Anticipated as an equally huge match-up, all three matches between Australia and Belarus ended up straight sets, but far from one-sided. World number one Ash Barty knew the importance of winning her match but Aryna Sabalenka would be no pushover ranked just 10 places lower. It seemed to be a Barty party early with the dual sportsperson winning the opening four games and racing to a 5-1 lead. Sabalenka refused to throw in the towel though and made it interesting at 3-5, before Barty broke immediately back to win 6-3. Again Barty started strongly in the second set, winning three of the first four games before the Belarusian bounced back to take the lead herself 4-3. Three consecutive games of pure tennis resulted in the Australian claiming the match in just over two hours and handing her nation the crucial buffer.

The experience of Victoria Azarenka showed out in the second match when she took on Ajla Tomljanovic. The pair are both ranked in the 50s and were evenly matched, but it was Azarenka who was able to close out each set. She trailed 2-3 at one stage in the first set, but won four of the last five games to snatch the lead at 6-4. She then held serve strongly to start the second set, but was broken in the sixth game, only to break immediately back – twice – as well as hold her serve to go 5-3 up and serve for the match. Tomljanovic had another burst of energy in the ninth game of the set, breaking Azarenka and serving it out to level the set at 5-5, only for the Belarusian to hold comfortably and then win the match off back-to-back forehand winners, 6-4 7-5.

Now the tie was level, Barty and Sam Stosur would face off against Sabalenka and Azarenka hoping that Stosur’s freshness and Barty’s form would be an advantage. They trailed early in the first set, after being broken in the sixth game to be 2-3 down. Finding something special, the Australian duo won four consecutive games – breaking twice including Sabalenka in the 10th game to take the first set 6-4. Frustrated at the missed opportunity, the Belarusians stepped it up a notch in the second set, as each pairing held serve until the seventh game. Belarus broke Stosur’s serve to lead 4-3, only for them to break Azarenka straight back and then move to 5-4 by holding serve. Neither side broke again as the match was forced into a second set tiebreaker, which went all the way to 14-12 before Barty timed a perfect lob and Stosur hit the easy volley into the open court off the Sabalenka return. Australia was through to the final four with an impressive, yet tight overall victory.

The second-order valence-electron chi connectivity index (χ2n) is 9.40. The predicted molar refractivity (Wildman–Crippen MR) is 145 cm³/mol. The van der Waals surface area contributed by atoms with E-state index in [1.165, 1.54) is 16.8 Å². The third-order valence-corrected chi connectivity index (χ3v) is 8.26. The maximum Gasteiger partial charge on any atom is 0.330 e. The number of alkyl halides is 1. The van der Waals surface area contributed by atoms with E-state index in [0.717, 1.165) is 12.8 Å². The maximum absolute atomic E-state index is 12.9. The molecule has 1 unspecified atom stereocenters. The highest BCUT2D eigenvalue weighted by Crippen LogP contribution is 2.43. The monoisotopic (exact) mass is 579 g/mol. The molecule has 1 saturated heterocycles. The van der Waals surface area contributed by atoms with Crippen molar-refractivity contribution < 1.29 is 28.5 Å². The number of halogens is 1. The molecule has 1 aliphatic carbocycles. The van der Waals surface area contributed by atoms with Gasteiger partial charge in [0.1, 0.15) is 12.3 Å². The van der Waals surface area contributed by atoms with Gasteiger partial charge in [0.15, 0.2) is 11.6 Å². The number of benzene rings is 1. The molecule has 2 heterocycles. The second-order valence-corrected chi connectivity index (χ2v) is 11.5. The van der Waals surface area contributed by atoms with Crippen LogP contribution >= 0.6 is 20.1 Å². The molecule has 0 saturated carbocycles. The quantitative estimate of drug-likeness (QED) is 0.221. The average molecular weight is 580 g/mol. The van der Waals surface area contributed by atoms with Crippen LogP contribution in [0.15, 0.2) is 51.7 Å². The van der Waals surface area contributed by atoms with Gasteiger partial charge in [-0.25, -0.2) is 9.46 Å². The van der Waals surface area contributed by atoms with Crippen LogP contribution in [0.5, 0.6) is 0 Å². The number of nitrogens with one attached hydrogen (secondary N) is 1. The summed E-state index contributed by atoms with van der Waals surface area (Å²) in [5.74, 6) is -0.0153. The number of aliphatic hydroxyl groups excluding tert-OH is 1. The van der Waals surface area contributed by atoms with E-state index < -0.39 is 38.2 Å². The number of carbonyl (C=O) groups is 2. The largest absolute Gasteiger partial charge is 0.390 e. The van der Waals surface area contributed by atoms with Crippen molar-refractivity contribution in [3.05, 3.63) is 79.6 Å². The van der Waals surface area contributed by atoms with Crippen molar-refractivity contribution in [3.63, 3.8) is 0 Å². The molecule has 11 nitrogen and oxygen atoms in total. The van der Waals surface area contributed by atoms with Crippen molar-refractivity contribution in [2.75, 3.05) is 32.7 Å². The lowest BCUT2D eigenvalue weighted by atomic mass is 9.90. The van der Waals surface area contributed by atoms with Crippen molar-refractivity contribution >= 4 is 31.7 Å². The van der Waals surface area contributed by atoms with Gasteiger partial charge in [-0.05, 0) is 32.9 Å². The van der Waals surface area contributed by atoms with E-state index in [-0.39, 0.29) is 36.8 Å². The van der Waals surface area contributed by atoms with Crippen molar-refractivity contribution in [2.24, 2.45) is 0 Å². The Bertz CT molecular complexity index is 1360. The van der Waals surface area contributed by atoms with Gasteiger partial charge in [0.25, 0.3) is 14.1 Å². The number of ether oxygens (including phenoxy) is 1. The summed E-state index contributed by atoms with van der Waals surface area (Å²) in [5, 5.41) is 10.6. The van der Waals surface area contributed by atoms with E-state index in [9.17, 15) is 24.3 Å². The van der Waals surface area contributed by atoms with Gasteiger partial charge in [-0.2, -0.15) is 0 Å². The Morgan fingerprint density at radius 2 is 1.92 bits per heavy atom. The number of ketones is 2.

Ash Barty (AUS) defeated Aryna Sabalenka (BLR) 6-3 6-4
Victoria Azarenka (BLR) defeated Ajla Tomljanovic (AUS) 6-4 7-5
A. Barty / S. Stosur (AUS) defeated A. Sabalenka / V. Azarenka (BLR) 6-4 7-6

2020 WTA Qatar Open preview: Barty hopeful of return in stacked field of entrants

AN AMAZING field has signed up for what promises to be a memorable Qatar Open on the WTA Tour with world number one Ash Barty set to play alongside at least six other top 10 stars. With others in serious form and depth like few other tournaments, this promises to be a huge event with plenty on offer for the winner.


Ash Barty (AUS)

The world number one seems to for some reason be copping it for her semi-final loss and consequent press conference where she brought here niece into it. The tour’s golden girl has nothing to apologise for on either front having won in Adelaide and performed well throughout the Australian Open campaign. Her first tournament since that loss will come here in Qatar, with the major question mark coming over her fitness, having withdrawn from Dubai with a foot injury. Still number one with a bullet, the Australian will have plenty to prove here in a stacked field of entries that will see a remarkable 64 players take to the courts in such a prestigious event. Barty did not play here last year so does not have the points to defend.